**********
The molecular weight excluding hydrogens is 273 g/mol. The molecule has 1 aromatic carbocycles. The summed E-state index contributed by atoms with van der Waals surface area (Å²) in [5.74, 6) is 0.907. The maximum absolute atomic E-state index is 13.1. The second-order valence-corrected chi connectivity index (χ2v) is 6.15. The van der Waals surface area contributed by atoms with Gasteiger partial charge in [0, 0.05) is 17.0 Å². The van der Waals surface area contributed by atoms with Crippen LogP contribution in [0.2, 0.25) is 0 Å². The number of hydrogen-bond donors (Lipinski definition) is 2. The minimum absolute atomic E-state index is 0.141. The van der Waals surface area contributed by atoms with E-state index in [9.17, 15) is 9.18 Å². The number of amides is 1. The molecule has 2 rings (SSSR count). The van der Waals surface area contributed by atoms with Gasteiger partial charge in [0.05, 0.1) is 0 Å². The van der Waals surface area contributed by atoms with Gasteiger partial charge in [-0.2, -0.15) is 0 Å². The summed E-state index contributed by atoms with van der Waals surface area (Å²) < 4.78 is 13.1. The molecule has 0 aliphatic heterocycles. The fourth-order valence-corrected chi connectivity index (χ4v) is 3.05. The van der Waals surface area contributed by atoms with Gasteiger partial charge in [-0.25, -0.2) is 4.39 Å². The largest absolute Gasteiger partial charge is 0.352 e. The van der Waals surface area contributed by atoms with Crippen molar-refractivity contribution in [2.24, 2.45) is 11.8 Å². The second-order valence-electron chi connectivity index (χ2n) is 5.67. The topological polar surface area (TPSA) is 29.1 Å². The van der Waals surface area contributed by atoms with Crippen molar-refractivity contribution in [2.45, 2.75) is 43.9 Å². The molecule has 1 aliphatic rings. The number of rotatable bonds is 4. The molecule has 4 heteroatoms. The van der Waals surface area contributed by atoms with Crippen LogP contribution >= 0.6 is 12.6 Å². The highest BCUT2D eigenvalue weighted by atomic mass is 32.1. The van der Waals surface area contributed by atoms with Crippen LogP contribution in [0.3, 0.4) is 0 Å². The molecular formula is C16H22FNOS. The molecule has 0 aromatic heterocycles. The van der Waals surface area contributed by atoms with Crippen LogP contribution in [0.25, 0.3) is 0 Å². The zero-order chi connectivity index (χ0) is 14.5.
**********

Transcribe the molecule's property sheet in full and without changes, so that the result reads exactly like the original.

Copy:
The molecular weight excluding hydrogens is 273 g/mol. The molecule has 1 aromatic carbocycles. The summed E-state index contributed by atoms with van der Waals surface area (Å²) in [5.74, 6) is 0.907. The maximum absolute atomic E-state index is 13.1. The second-order valence-corrected chi connectivity index (χ2v) is 6.15. The van der Waals surface area contributed by atoms with Gasteiger partial charge in [0, 0.05) is 17.0 Å². The van der Waals surface area contributed by atoms with Crippen LogP contribution in [0.2, 0.25) is 0 Å². The number of hydrogen-bond donors (Lipinski definition) is 2. The minimum absolute atomic E-state index is 0.141. The van der Waals surface area contributed by atoms with E-state index in [9.17, 15) is 9.18 Å². The number of amides is 1. The molecule has 2 rings (SSSR count). The van der Waals surface area contributed by atoms with Gasteiger partial charge in [0.05, 0.1) is 0 Å². The van der Waals surface area contributed by atoms with Gasteiger partial charge in [-0.2, -0.15) is 0 Å². The summed E-state index contributed by atoms with van der Waals surface area (Å²) < 4.78 is 13.1. The molecule has 0 aliphatic heterocycles. The fourth-order valence-corrected chi connectivity index (χ4v) is 3.05. The van der Waals surface area contributed by atoms with Gasteiger partial charge in [-0.25, -0.2) is 4.39 Å². The largest absolute Gasteiger partial charge is 0.352 e. The van der Waals surface area contributed by atoms with Crippen molar-refractivity contribution in [2.24, 2.45) is 11.8 Å². The second-order valence-electron chi connectivity index (χ2n) is 5.67. The topological polar surface area (TPSA) is 29.1 Å². The van der Waals surface area contributed by atoms with Crippen molar-refractivity contribution in [2.45, 2.75) is 43.9 Å². The molecule has 1 aliphatic rings. The number of rotatable bonds is 4. The molecule has 4 heteroatoms. The van der Waals surface area contributed by atoms with Crippen LogP contribution >= 0.6 is 12.6 Å². The highest BCUT2D eigenvalue weighted by atomic mass is 32.1. The van der Waals surface area contributed by atoms with Crippen LogP contribution in [0.3, 0.4) is 0 Å². The molecular formula is C16H22FNOS. The molecule has 0 aromatic heterocycles. The van der Waals surface area contributed by atoms with Crippen LogP contribution in [0.25, 0.3) is 0 Å². The zero-order chi connectivity index (χ0) is 14.5.